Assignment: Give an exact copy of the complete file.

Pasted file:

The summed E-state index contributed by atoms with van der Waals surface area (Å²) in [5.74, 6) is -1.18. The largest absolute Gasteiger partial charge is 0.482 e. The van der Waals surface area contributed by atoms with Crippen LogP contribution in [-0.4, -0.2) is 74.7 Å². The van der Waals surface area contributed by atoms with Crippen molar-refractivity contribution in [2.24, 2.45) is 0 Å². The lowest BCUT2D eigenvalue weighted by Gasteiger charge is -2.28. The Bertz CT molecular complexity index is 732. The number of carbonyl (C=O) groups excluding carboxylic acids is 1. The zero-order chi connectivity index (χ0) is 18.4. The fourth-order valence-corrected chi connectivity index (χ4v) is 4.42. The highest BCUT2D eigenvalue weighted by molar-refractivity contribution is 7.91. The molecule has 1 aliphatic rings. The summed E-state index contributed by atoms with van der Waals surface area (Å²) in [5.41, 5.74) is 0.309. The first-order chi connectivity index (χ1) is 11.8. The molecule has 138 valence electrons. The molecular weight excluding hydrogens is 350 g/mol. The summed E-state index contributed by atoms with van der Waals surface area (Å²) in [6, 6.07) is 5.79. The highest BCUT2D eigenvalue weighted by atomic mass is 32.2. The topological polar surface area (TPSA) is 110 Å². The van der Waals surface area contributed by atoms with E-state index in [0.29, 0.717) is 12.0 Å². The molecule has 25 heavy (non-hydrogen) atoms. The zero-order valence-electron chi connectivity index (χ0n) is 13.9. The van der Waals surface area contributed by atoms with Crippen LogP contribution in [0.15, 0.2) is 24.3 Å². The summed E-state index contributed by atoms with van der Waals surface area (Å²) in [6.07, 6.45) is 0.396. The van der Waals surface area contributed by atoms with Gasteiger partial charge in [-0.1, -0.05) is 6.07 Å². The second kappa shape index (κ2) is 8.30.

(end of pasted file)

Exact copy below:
The summed E-state index contributed by atoms with van der Waals surface area (Å²) in [5.74, 6) is -1.18. The largest absolute Gasteiger partial charge is 0.482 e. The van der Waals surface area contributed by atoms with Crippen LogP contribution in [-0.4, -0.2) is 74.7 Å². The van der Waals surface area contributed by atoms with Crippen molar-refractivity contribution in [2.24, 2.45) is 0 Å². The lowest BCUT2D eigenvalue weighted by Gasteiger charge is -2.28. The Bertz CT molecular complexity index is 732. The number of carbonyl (C=O) groups excluding carboxylic acids is 1. The zero-order chi connectivity index (χ0) is 18.4. The fourth-order valence-corrected chi connectivity index (χ4v) is 4.42. The highest BCUT2D eigenvalue weighted by molar-refractivity contribution is 7.91. The molecule has 1 aliphatic rings. The summed E-state index contributed by atoms with van der Waals surface area (Å²) in [5.41, 5.74) is 0.309. The first-order chi connectivity index (χ1) is 11.8. The molecule has 138 valence electrons. The molecular weight excluding hydrogens is 350 g/mol. The summed E-state index contributed by atoms with van der Waals surface area (Å²) in [6, 6.07) is 5.79. The highest BCUT2D eigenvalue weighted by atomic mass is 32.2. The topological polar surface area (TPSA) is 110 Å². The van der Waals surface area contributed by atoms with E-state index in [0.29, 0.717) is 12.0 Å². The molecule has 25 heavy (non-hydrogen) atoms. The zero-order valence-electron chi connectivity index (χ0n) is 13.9. The van der Waals surface area contributed by atoms with Crippen LogP contribution in [0.15, 0.2) is 24.3 Å². The summed E-state index contributed by atoms with van der Waals surface area (Å²) in [6.07, 6.45) is 0.396. The van der Waals surface area contributed by atoms with Gasteiger partial charge in [-0.1, -0.05) is 6.07 Å². The second kappa shape index (κ2) is 8.30.